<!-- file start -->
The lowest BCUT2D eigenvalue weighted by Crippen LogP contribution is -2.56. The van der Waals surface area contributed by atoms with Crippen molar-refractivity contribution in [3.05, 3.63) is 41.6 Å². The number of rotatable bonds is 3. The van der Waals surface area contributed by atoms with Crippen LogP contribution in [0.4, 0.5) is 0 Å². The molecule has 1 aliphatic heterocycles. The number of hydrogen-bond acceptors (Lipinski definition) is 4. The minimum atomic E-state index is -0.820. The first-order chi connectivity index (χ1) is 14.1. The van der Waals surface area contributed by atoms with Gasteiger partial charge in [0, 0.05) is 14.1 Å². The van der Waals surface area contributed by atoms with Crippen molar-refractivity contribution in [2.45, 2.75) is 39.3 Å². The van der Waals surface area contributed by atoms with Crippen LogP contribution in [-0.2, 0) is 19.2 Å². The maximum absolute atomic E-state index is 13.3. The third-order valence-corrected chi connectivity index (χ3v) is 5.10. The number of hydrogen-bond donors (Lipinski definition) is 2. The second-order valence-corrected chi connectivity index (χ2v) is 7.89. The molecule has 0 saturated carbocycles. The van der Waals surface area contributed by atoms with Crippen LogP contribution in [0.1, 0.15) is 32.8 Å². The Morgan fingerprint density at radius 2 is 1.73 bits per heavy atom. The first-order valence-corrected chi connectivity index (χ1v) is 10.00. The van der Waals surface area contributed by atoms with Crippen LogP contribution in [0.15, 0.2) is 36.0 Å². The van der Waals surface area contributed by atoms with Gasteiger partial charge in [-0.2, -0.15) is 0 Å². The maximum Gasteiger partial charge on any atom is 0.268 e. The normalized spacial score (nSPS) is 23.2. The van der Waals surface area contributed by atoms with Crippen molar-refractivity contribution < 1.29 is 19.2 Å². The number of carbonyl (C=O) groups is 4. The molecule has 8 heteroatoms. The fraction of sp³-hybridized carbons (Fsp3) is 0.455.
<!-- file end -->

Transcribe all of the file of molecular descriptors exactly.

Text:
The lowest BCUT2D eigenvalue weighted by Crippen LogP contribution is -2.56. The van der Waals surface area contributed by atoms with Crippen molar-refractivity contribution in [3.05, 3.63) is 41.6 Å². The number of rotatable bonds is 3. The van der Waals surface area contributed by atoms with Crippen LogP contribution in [0.4, 0.5) is 0 Å². The molecule has 1 aliphatic heterocycles. The number of hydrogen-bond acceptors (Lipinski definition) is 4. The minimum atomic E-state index is -0.820. The first-order chi connectivity index (χ1) is 14.1. The van der Waals surface area contributed by atoms with Gasteiger partial charge in [0, 0.05) is 14.1 Å². The van der Waals surface area contributed by atoms with Crippen molar-refractivity contribution in [2.45, 2.75) is 39.3 Å². The van der Waals surface area contributed by atoms with Crippen LogP contribution in [-0.2, 0) is 19.2 Å². The maximum absolute atomic E-state index is 13.3. The third-order valence-corrected chi connectivity index (χ3v) is 5.10. The number of hydrogen-bond donors (Lipinski definition) is 2. The second-order valence-corrected chi connectivity index (χ2v) is 7.89. The molecule has 0 saturated carbocycles. The van der Waals surface area contributed by atoms with Crippen LogP contribution in [0.1, 0.15) is 32.8 Å². The Morgan fingerprint density at radius 2 is 1.73 bits per heavy atom. The first-order valence-corrected chi connectivity index (χ1v) is 10.00. The van der Waals surface area contributed by atoms with Crippen LogP contribution in [0.15, 0.2) is 36.0 Å². The van der Waals surface area contributed by atoms with Gasteiger partial charge in [-0.2, -0.15) is 0 Å². The maximum Gasteiger partial charge on any atom is 0.268 e. The normalized spacial score (nSPS) is 23.2. The van der Waals surface area contributed by atoms with Crippen molar-refractivity contribution < 1.29 is 19.2 Å². The number of carbonyl (C=O) groups is 4. The molecule has 8 heteroatoms. The fraction of sp³-hybridized carbons (Fsp3) is 0.455.